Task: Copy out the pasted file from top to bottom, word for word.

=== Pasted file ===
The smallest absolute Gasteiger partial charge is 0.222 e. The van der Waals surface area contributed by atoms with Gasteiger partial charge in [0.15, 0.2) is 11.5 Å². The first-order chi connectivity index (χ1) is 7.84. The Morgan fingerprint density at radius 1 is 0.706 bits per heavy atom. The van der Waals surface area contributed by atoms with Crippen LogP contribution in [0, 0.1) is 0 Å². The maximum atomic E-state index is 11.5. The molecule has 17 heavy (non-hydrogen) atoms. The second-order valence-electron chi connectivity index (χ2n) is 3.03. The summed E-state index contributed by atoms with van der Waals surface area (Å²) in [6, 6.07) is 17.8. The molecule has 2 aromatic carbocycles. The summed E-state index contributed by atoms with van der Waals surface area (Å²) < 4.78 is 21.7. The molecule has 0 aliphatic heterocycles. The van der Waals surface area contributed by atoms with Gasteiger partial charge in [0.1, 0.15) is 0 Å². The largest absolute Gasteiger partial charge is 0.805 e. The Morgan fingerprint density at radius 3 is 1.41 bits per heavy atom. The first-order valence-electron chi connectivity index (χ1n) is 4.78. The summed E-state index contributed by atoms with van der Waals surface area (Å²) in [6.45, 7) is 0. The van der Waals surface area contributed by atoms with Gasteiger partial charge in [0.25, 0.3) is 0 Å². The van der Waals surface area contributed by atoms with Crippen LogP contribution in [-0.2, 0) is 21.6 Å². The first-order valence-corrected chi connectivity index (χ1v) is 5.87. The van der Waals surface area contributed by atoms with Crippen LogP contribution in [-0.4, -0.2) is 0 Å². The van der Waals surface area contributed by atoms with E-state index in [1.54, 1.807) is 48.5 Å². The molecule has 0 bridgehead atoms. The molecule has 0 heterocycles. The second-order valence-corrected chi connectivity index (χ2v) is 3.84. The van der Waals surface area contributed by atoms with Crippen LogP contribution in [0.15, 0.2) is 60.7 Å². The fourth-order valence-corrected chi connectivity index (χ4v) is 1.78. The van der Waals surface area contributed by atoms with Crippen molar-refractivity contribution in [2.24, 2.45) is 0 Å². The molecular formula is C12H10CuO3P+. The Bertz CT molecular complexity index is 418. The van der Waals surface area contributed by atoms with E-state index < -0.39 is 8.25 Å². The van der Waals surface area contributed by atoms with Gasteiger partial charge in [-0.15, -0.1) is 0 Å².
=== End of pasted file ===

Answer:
The smallest absolute Gasteiger partial charge is 0.222 e. The van der Waals surface area contributed by atoms with Gasteiger partial charge in [0.15, 0.2) is 11.5 Å². The first-order chi connectivity index (χ1) is 7.84. The Morgan fingerprint density at radius 1 is 0.706 bits per heavy atom. The van der Waals surface area contributed by atoms with Crippen LogP contribution in [0, 0.1) is 0 Å². The maximum atomic E-state index is 11.5. The molecule has 17 heavy (non-hydrogen) atoms. The second-order valence-electron chi connectivity index (χ2n) is 3.03. The summed E-state index contributed by atoms with van der Waals surface area (Å²) in [6, 6.07) is 17.8. The molecule has 2 aromatic carbocycles. The summed E-state index contributed by atoms with van der Waals surface area (Å²) < 4.78 is 21.7. The molecule has 0 aliphatic heterocycles. The van der Waals surface area contributed by atoms with Gasteiger partial charge in [0.1, 0.15) is 0 Å². The largest absolute Gasteiger partial charge is 0.805 e. The Morgan fingerprint density at radius 3 is 1.41 bits per heavy atom. The first-order valence-electron chi connectivity index (χ1n) is 4.78. The summed E-state index contributed by atoms with van der Waals surface area (Å²) in [6.45, 7) is 0. The van der Waals surface area contributed by atoms with Gasteiger partial charge in [0.25, 0.3) is 0 Å². The van der Waals surface area contributed by atoms with Crippen LogP contribution in [-0.2, 0) is 21.6 Å². The first-order valence-corrected chi connectivity index (χ1v) is 5.87. The van der Waals surface area contributed by atoms with Crippen LogP contribution in [-0.4, -0.2) is 0 Å². The van der Waals surface area contributed by atoms with E-state index in [1.54, 1.807) is 48.5 Å². The molecule has 0 bridgehead atoms. The molecule has 0 heterocycles. The second-order valence-corrected chi connectivity index (χ2v) is 3.84. The van der Waals surface area contributed by atoms with Crippen LogP contribution in [0.15, 0.2) is 60.7 Å². The fourth-order valence-corrected chi connectivity index (χ4v) is 1.78. The van der Waals surface area contributed by atoms with Crippen molar-refractivity contribution in [2.24, 2.45) is 0 Å². The molecular formula is C12H10CuO3P+. The Bertz CT molecular complexity index is 418. The van der Waals surface area contributed by atoms with E-state index < -0.39 is 8.25 Å². The van der Waals surface area contributed by atoms with Gasteiger partial charge in [-0.15, -0.1) is 0 Å².